A news clipping from 1919 found pasted to the endpapers of Hall Caine's The Story of a Crime. It is by the artist Lovat Fraser - obviously a lover of the area, but keen on sharing it with others to the extent of wanting a road to it. He seems to be talking about a sort of Edwardian nimby but as far as I know the road was never built, although the campaign had been going on for about 15 years. Fraser writes well, some of the descriptions of scenery are reminiscent of John Buchan..
Sty Head Pass
The fate of the proposed road over Sty Head Pass, in the Lake District, may be decided today at Carlisle. I have read dozens of protests against the scheme, not one word in its favour. With some trepidation, I wish to take the lists against the crag climbers on the fell wanderers and to back Mr. Musgrave of Wastdale and his road.
Here is my own experience. Late last October I went through lovely Borrowdale to Seathwaite and walked over the Sty Head Pass down towards Wastdale, and back. Everybody who visits Lakeland has heard about Seathwaite which has the reputation of being the wettest place in England, and has earned it.
By a miracle I struck one of those rare windless autumn days which sometimes break a long wet season. The atmosphere was crystal clear, without a trace of haze, the mountains were steeped in warm sunshine. They told me at Seathwaite that there had been be no such glorious day all last year. As I sat and smoked my pipe by the cairn at the summit of the pass, and stared down the tremendous gorge between Great Gable and Scafell at the patch of emerald green at Wastdale Head far below I felt I had garnered another lifelong memory.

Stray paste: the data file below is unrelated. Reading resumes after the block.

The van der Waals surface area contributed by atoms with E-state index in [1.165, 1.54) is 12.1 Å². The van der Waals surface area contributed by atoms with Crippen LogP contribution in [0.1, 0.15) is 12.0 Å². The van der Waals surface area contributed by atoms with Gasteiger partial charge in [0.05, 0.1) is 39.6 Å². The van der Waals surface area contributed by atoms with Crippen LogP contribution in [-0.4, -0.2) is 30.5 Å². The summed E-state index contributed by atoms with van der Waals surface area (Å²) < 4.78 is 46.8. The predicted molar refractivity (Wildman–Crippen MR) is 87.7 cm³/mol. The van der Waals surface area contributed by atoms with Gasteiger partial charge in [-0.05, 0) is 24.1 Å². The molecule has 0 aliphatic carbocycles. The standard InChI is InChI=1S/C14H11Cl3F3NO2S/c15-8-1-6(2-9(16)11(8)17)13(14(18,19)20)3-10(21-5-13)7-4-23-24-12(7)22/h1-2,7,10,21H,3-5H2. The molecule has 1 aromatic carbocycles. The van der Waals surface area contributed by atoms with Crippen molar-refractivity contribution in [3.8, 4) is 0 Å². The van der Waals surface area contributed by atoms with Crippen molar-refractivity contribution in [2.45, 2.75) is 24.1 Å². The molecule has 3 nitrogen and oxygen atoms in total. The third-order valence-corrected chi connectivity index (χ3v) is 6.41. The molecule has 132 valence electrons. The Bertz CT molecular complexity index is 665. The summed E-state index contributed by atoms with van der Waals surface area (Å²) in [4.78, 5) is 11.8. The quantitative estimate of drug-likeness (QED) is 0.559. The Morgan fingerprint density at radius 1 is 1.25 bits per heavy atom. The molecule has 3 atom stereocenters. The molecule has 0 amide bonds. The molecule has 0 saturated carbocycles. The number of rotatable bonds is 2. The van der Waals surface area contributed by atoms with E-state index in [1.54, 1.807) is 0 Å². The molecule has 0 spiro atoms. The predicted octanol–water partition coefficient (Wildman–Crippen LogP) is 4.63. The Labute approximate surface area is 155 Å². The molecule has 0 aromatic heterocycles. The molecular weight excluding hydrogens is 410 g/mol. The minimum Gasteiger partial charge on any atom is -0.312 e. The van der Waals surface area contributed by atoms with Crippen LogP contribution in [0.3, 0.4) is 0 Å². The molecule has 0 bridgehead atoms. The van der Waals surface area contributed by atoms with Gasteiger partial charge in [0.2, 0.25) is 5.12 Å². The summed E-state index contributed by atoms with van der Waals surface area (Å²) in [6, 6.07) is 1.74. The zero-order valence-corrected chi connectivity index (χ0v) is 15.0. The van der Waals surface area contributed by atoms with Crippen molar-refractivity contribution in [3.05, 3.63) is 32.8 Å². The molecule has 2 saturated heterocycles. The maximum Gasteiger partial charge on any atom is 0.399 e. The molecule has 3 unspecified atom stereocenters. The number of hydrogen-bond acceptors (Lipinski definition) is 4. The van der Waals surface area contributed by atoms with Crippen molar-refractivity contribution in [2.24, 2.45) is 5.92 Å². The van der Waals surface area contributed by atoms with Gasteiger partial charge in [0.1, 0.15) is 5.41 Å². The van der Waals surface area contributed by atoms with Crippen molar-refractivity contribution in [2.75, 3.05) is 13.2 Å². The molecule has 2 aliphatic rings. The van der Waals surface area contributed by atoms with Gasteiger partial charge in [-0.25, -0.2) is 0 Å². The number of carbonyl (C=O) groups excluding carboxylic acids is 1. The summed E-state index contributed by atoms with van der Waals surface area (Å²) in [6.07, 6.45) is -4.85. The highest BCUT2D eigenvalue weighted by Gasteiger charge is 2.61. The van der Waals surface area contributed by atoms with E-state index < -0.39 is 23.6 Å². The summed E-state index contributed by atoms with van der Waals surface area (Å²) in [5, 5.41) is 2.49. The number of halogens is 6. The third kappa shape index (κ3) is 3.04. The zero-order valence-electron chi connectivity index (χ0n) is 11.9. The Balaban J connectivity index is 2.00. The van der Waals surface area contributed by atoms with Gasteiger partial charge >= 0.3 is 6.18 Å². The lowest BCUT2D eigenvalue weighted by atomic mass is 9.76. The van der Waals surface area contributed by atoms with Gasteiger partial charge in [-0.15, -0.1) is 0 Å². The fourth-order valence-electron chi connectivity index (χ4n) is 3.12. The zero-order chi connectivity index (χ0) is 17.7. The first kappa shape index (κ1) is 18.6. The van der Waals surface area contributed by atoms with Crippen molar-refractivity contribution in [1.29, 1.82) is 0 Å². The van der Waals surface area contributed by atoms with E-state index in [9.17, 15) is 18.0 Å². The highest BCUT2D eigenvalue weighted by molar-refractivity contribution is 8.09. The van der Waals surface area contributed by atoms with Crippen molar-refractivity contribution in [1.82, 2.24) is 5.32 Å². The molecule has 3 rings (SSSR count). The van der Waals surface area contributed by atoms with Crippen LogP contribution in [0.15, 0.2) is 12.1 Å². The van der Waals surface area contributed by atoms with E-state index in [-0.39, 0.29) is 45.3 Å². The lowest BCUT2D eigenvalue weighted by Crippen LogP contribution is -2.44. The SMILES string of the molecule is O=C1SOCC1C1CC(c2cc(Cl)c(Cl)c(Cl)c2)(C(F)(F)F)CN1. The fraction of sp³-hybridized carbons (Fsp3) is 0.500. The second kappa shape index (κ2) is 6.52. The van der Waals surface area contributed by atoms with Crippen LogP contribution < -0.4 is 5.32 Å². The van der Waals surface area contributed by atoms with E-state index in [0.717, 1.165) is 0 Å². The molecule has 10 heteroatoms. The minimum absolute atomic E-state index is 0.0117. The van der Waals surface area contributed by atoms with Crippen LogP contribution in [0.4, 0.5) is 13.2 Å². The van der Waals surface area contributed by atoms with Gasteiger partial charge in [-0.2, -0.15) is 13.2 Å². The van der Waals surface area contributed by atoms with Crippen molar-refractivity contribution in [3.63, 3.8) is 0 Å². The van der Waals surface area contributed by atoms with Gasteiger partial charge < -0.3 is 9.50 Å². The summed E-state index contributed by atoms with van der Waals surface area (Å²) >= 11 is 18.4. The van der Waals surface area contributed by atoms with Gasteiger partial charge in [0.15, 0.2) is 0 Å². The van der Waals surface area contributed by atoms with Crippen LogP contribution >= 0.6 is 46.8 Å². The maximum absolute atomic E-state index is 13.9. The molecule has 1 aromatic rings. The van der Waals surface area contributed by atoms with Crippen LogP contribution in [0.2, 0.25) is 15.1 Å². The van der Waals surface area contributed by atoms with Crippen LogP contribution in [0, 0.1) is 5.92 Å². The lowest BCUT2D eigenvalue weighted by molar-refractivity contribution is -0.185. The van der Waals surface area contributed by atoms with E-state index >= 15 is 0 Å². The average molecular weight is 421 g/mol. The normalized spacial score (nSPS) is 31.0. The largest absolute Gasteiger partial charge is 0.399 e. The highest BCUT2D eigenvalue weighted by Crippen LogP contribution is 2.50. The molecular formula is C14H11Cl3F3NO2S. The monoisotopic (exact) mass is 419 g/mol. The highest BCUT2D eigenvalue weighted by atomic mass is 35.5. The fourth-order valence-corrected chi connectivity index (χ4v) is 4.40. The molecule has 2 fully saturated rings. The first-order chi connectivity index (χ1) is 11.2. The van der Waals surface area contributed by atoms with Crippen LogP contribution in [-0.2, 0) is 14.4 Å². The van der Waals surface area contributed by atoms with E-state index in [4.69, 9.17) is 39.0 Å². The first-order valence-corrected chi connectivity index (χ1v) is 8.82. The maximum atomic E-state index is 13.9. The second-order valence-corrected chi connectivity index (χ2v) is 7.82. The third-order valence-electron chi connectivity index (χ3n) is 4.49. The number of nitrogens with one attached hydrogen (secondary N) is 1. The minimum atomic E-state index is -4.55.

I spent the best part of the day on the pass sketching and taking a photograph or two. In all that time I never saw a single human being. That is my case for the road.
Sty Head Pass is, so far as I know, the wildest and grandest piece of scenery in England. Even in sunlight it is grimly majestic, a mighty altar, the sort of spot I never dreamed existed in this country. Instead of being known merely to a few people who regard the fells and crags as their private preserve, it ought to be visited every year by tens of thousands of humble folk who can never hope to see the Alps or the Himalayas.
One travels for remembrance. The chief joy of travel is in retrospect. Men build picture galleries for the multitude, but why not show people the most glorious pictures of Nature? Why not help them to store their minds with memories which, as every traveller knows, are an alleviation in times of trial and a solace in old age? The vivid recollection of Styhead Pass as I saw it is worth all the pictures ever painted.
These few climbers and others up forgather at Wastdale Head and other places are trying to keep their Scafell sanctuary to themselves; because that is what all this agitation really means. They may talk of desecration and pretend to tilt against motorists, but they are really precious souls who shrink from contact with the masses.
They do not want tens of thousands to see this mountain fastness. They want to draw a veil between the nation and its heritage. They represent exactly the spirit which leads men to enclose a big park keep it selfishly for their private enjoyment.
This road is needed because Styhead is just too remote to be easily reached and crossed by people who are not well-to-do. The pass is just too steep and difficult for those not in full vigour. Until the road is made, the finest of the western lakes will never be seen by most visitors to Lakeland.
|Illustration by Lovat Fraser|